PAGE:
Measurements of linear strain, ultrasonic velocity, and attenuation (Q-1) were made simultaneously as functions of confining pressure on core and outcrop samples from the Moodus, Connecticut, area. Strain measurements indicate the core samples contain cracks which formed in part by stress relief during recovery (Meglis et al., 1991). The outcrop samples have a small crack porosity compared with the cores. Closure of cracks with increasing confining pressure causes an increase in velocity and a decrease in attenuation. We present a form for the pressure dependence of the crack density parameter ε (the number of cracks of unit radius per unit volume), which was used to incorporate the influence of crack closure with pressure into models of wave velocity and attenuation in cracked solids. The crack density parameter is represented as an exponentially decreasing function of confining pressure. The pressure dependence of ε was determined from the strain measurements using the non-self-consistent effective modulus approach of O'Connell and Budiansky (1974), from the velocity data using the solutions of Garbin and Knopoff (1973) and Hudson (1981), and from the attenuation measurements using the frictional attenuation model of Walsh (1966). All of the models fit the data reasonably well using an exponentially decaying ε described by one decay constant τ. However, some of the data are better fit by a crack density parameter with two decay constants, reflecting a rapid decrease of ε at low pressure and a slower decrease at higher pressure. There is considerable variation among the predicted decay constants for a given sample from the different data sets. Several factors contribute to this variation. For example, the two velocity models predict a different dependence of velocity on ε, which results in a different dependence of ε on pressure. For the Q-1 data, approximating dε/dP by a function with a single decay constant results in lower τ values for Q-1 than for strain or velocity. Finally, a large anisotropy in attenuation measured in the deepest core samples indicates that scattering is a significant source of wave energy loss in these samples, and therefore a frictional attenuation mechanism alone cannot account for all the observed attenuation.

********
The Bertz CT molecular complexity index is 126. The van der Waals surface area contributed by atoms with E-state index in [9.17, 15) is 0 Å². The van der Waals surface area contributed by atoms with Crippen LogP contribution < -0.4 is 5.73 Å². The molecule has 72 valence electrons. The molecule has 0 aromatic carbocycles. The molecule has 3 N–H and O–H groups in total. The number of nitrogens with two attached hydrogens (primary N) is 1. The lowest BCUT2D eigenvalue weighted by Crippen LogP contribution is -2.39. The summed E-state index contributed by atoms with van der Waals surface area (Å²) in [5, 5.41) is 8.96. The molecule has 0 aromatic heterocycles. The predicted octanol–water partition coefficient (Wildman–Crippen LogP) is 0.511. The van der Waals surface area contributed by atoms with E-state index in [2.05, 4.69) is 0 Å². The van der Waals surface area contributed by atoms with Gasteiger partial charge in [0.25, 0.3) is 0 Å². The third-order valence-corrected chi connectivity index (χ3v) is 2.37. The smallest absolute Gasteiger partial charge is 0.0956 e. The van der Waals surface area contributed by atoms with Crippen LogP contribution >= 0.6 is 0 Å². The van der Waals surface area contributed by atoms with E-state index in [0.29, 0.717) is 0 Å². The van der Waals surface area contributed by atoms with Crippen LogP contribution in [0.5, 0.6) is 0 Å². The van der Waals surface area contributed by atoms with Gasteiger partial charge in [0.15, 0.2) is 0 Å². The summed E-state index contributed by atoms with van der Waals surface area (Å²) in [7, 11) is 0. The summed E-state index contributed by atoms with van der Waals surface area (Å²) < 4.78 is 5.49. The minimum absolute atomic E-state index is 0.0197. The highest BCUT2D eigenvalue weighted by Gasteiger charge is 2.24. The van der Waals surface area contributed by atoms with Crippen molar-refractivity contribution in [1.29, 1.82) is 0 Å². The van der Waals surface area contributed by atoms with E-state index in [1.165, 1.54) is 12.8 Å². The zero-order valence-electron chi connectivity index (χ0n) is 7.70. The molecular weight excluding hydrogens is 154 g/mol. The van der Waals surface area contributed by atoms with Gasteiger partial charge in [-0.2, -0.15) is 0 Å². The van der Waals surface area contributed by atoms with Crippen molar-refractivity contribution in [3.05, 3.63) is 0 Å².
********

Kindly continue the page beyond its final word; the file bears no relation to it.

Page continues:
All Science Journal Classification (ASJC) codes
- Geochemistry and Petrology
- Earth and Planetary Sciences (miscellaneous)
- Space and Planetary Science